Courses & Units

Social Innovation, Sustainability and Regenerative Social Work HGW503

Hobart, Launceston


Social workers confront ever-increasing impacts of social suffering arising from ever widening and deepening disparities of power and privilege in local and global contexts. This unit equips you with intersectional analysis skills, theoretical knowledge and practice skills to understand, confront and respond to the multiple impacts of social injustice and human rights neglect and abuses. The unit begins by examining the contested nature of contemporary life and how history has shaped how social work has responded to social, cultural, economic and political problems. Attention then turns to social sustainability principles, theories and contexts and what this means for innovating social work practice in the 21st century. You will explore new ways of working for sustainable social change, including practices that engage communities in meaningful ways. Case studies focusing on issues such as climate change, racial and ethnic conflicts and poverty are a focus. You can expect to engage in processes of self and collective critical reflection, mutual enquiry, group discussions, role plays and dialogical learning as they explore the global and local contexts of how social innovation and sustainability form a part of social work in the 21st century.


Unit name Social Innovation and Sustainability and 21st Century Social Work
Unit code HGW503
Credit points 25
College/School College of Arts, Law and Education
School of Social Sciences
Discipline Social Work
Coordinator Doctor Ann Joselynn (Joselynn) Baltra-Ulloa
Delivered By Delivered wholly by the provider


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Key Dates

Study Period Start date Census date WW date End date
Semester 1 22/2/2021 23/3/2021 12/4/2021 30/5/2021

* The Final WW Date is the final date from which you can withdraw from the unit without academic penalty, however you will still incur a financial liability (refer to How do I withdraw from a unit? for more information).

Unit census dates currently displaying for 2021 are indicative and subject to change. Finalised census dates for 2021 will be available from the 1st October 2020. Note census date cutoff is 11.59pm AEST (AEDT during October to March).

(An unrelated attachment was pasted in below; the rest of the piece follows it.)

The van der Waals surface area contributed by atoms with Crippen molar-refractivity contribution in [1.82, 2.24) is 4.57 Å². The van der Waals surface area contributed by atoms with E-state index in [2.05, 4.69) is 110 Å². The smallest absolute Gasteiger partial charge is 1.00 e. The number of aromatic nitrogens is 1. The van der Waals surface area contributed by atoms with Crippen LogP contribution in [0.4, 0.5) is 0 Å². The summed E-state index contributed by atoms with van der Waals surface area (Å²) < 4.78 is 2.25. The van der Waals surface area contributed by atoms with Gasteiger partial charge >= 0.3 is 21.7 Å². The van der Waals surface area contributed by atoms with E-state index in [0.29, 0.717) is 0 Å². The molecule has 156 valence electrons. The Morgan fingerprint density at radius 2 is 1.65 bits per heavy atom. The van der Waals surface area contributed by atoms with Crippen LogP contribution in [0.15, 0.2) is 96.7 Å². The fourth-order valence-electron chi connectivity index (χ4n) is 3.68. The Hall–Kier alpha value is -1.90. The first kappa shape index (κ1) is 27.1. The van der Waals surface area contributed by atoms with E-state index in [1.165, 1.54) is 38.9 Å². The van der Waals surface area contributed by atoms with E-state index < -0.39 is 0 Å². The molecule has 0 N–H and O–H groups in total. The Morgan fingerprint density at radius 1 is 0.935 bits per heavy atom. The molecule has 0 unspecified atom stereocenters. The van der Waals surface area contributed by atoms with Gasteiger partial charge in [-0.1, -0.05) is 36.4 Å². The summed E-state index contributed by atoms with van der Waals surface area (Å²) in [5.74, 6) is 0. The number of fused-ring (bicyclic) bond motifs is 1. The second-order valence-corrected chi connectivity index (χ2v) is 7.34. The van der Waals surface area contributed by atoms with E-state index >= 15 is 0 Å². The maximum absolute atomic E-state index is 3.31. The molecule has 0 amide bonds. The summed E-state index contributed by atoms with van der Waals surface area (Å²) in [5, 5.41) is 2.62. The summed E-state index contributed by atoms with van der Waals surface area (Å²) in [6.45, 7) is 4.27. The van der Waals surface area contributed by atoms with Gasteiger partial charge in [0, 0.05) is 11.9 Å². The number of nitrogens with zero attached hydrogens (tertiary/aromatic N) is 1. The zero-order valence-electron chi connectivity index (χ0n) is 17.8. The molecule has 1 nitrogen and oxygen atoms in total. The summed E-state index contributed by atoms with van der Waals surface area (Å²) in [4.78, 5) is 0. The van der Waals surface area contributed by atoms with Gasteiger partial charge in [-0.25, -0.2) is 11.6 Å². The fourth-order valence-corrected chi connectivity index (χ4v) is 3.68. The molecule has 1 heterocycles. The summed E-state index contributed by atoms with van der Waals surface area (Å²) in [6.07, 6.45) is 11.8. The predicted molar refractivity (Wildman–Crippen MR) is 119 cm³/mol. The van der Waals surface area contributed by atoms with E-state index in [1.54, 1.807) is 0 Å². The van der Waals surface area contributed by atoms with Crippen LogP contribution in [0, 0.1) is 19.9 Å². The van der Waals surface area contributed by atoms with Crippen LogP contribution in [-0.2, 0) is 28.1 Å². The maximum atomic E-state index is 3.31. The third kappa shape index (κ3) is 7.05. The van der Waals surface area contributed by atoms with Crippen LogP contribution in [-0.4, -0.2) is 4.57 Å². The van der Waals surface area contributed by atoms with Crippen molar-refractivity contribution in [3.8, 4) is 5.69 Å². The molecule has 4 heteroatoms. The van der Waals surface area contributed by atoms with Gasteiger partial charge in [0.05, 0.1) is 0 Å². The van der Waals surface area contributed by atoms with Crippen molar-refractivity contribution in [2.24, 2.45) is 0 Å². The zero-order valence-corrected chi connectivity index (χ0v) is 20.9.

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Learning Outcomes

  • Use intersectional analysis to communicate how discrimination, oppression, exploitation and inequality are maintained in systems and institutions
  • Analyse how locally relevant social injustice and human rights issues are linked to global social sustainability challenges in social work practice.
  • Compose a statement of practice principles and values that are congruent with the decolonising agenda in social work and could inform social policy interventions focused on social sustainability goals.
  • Propose new forms of ethical activism in social work practice that progress the decolonisation agenda and that respond to global inequalities and injustices.
Field of Education Commencing Student Contribution 1 Grandfathered Student Contribution 1 Approved Pathway Course Student Contribution 2 Domestic Full Fee
090501 $3,625.00 $1,701.00 $1,987.00 $4,216.00
  • Available as a Commonwealth Supported Place
  • HECS-HELP is available on this unit, depending on your eligibility3
  • FEE-HELP is available on this unit, depending on your eligibility4

1 Please refer to more information on student contribution amounts.
2 Please refer to more information on eligibility and Approved Pathway courses.
3 Please refer to more information on eligibility for HECS-HELP.
4 Please refer to more information on eligibility for FEE-HELP.

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AssessmentReflection (40%)|Assignment (60%)
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